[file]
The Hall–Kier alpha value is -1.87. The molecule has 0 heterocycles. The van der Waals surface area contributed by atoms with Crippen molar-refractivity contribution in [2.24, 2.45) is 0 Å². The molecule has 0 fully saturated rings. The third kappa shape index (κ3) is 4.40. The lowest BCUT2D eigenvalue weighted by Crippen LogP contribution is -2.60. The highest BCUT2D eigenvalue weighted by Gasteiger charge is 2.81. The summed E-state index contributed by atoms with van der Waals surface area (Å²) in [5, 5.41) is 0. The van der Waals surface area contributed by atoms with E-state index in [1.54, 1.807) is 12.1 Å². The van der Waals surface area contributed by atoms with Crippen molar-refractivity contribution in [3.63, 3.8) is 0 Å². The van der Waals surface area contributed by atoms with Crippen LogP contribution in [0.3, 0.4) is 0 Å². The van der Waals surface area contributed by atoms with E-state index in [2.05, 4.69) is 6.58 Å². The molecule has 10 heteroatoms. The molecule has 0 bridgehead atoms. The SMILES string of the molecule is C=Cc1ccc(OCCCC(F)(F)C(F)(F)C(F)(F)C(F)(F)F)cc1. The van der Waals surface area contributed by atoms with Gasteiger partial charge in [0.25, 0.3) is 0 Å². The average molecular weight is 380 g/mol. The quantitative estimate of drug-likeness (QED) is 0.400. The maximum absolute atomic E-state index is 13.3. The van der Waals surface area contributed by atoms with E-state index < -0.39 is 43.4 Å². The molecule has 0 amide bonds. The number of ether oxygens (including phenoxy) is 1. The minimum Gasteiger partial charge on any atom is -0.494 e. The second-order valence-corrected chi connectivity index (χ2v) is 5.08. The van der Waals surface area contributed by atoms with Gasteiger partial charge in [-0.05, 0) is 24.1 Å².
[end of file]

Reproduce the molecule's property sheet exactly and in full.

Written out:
The Hall–Kier alpha value is -1.87. The molecule has 0 heterocycles. The van der Waals surface area contributed by atoms with Crippen molar-refractivity contribution in [2.24, 2.45) is 0 Å². The molecule has 0 fully saturated rings. The third kappa shape index (κ3) is 4.40. The lowest BCUT2D eigenvalue weighted by Crippen LogP contribution is -2.60. The highest BCUT2D eigenvalue weighted by Gasteiger charge is 2.81. The summed E-state index contributed by atoms with van der Waals surface area (Å²) in [5, 5.41) is 0. The van der Waals surface area contributed by atoms with E-state index in [1.54, 1.807) is 12.1 Å². The van der Waals surface area contributed by atoms with Crippen molar-refractivity contribution in [3.63, 3.8) is 0 Å². The van der Waals surface area contributed by atoms with Crippen LogP contribution in [0.3, 0.4) is 0 Å². The van der Waals surface area contributed by atoms with E-state index in [2.05, 4.69) is 6.58 Å². The molecule has 10 heteroatoms. The molecule has 0 bridgehead atoms. The SMILES string of the molecule is C=Cc1ccc(OCCCC(F)(F)C(F)(F)C(F)(F)C(F)(F)F)cc1. The van der Waals surface area contributed by atoms with Gasteiger partial charge in [0.25, 0.3) is 0 Å². The average molecular weight is 380 g/mol. The quantitative estimate of drug-likeness (QED) is 0.400. The maximum absolute atomic E-state index is 13.3. The van der Waals surface area contributed by atoms with E-state index < -0.39 is 43.4 Å². The molecule has 0 amide bonds. The number of ether oxygens (including phenoxy) is 1. The minimum Gasteiger partial charge on any atom is -0.494 e. The second-order valence-corrected chi connectivity index (χ2v) is 5.08. The van der Waals surface area contributed by atoms with Gasteiger partial charge in [-0.05, 0) is 24.1 Å².